We’ve established the problems for women composers. What about the performers and conductors? Green’s work shows that instrumental performance interrupts the expected roles of women: mother or sex object. Case in point: Most Miss Americas win while competing as dancers or singers. A few exceptions to that include piano, flute, harp, or violin. A notable outlier is Debbye Turner, who won in 1990 with a marimba medley. There is not a winning trumpeter or saxophonist in sight. What about the wildly successful Pietà ensembles of Vivaldi’s time? According to Rosie Dilnot, “They generally performed in the galleries, or cantorie, of the church, by candle light and stationed behind gauze curtains and a metal grille.” That “mystique” of femininity was preserved.
This is why blind auditions are so important to the rise of women in our orchestras. The story of Abbie Conant and her struggle to keep the orchestra job she had already won in Munich was a flashpoint issue in orchestras of the 1990s, and a 2000 Harvard study determined that the screen between jurors and the musicians they are evaluating increased the number of women hired by 30%. A 2014 article from the St. Louis Post-Dispatch highlights that the St. Louis Symphony Orchestra now enjoys a higher proportion of women than men in its ranks, and even the Vienna Philharmonic, which did not admit women until 1997, is likely to equalize its gender imbalance by the next generation. (Pay differences between men and women are a concurrent question to be addressed in these institutions.)
However, a blind audition is probably impossible for conductors, and we still see an enormously thick glass ceiling, or as some sources term it, the “glass podium.” There are a few women making headway, but the number of women conductors remains embarrassingly small. The same BSO report mentioned earlier shows female orchestra musicianship to be around 47% percent in the 85 American Symphony orchestras surveyed, but they are overwhelmingly led by men, with only 8.8% of concerts being conducted by women (5.2% for major orchestras). Linda Hartley shows that the same problem exists in the band world, with similar numbers observed at that Mecca of “brass ceilings”: Midwest Clinic.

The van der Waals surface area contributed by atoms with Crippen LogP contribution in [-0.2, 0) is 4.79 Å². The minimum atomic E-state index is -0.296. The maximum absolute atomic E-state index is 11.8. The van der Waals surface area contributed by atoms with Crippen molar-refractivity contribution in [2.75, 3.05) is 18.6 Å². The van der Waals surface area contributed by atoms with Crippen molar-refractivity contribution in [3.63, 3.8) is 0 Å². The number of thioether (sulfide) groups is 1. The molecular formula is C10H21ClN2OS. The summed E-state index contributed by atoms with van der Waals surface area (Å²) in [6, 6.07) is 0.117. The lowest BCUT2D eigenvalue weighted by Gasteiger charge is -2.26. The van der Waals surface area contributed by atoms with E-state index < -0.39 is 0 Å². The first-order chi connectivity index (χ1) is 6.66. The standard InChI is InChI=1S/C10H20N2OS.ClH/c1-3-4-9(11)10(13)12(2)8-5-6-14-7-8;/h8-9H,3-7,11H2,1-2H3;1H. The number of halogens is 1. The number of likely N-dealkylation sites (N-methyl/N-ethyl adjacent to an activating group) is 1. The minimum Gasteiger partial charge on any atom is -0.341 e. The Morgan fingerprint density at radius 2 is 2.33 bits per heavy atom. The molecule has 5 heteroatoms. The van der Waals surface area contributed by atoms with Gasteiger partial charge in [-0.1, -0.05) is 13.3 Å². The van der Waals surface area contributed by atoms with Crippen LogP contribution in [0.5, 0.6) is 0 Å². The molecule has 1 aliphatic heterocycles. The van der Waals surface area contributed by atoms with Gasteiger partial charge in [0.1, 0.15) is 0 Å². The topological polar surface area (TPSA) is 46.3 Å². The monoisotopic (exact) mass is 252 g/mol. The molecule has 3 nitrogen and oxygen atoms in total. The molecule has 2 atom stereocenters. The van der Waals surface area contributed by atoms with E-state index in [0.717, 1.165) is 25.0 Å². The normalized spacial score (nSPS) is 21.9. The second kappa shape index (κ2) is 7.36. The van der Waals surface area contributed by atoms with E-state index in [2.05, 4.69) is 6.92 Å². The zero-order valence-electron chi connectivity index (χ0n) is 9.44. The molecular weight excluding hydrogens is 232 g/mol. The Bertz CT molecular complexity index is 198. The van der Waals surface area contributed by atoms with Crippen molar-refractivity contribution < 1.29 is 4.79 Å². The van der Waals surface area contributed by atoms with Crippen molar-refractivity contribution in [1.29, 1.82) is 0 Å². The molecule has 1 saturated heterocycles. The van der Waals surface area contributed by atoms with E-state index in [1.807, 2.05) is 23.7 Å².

Though most of the discussion above centers on classical genres, jazz and experimental music programming is similarly restrictive. Biddy Healey commented on the gendering of instruments and the exclusion of women in the “social art” of jazz culture in her essay, “Be a Good Girl or Play Like a Man.” Even the title emphasizes the uncomfortable binary of expectations placed on women.
IAWM board member and musicologist Dana Reason has conducted extensive research in this field. Reason’s 2002 dissertation on experimental women improvisers and jazz programming examined five major jazz festivals and concluded that the festival planners at times seemed locked into gender stereotypes: women pianists and singers were hired for “emotionality or sensuality”; women were most often hired as part of someone else’s group rather than as a leader of a large group, and the same small pool of women was rehired each year, seeming to fulfill an implicit “quota” of gender diversity without more extensive research into or appreciation for the breadth and depth of music making in the larger pool of women jazz artists. Such programming creates “silos within silos”—a small experimental jazz pool, and an even smaller pool of women practicing in that genre, and an infinitely smaller pool of the same female artists getting hired year after year.
In pop music as well, grave differences need redress. The USC Annenberg Inclusion Initiative published a study this year that notes that women make up only 22.4% of artists, 12.3% of songwriters, and 2% of producers. A recent article in Billboard (“Where Are All the Female Music Producers?”) , the response from Ebonie Smith (“Why Are Female Producers Everywhere, Yet So Invisible?), and countless other sources highlight the invisible role of the woman producer. Smith seems to agree with Tricia Rose’s position that the primary factor that hinders growth is the cold reception of female apprentices in the tech-heavy, male-dominated studio culture.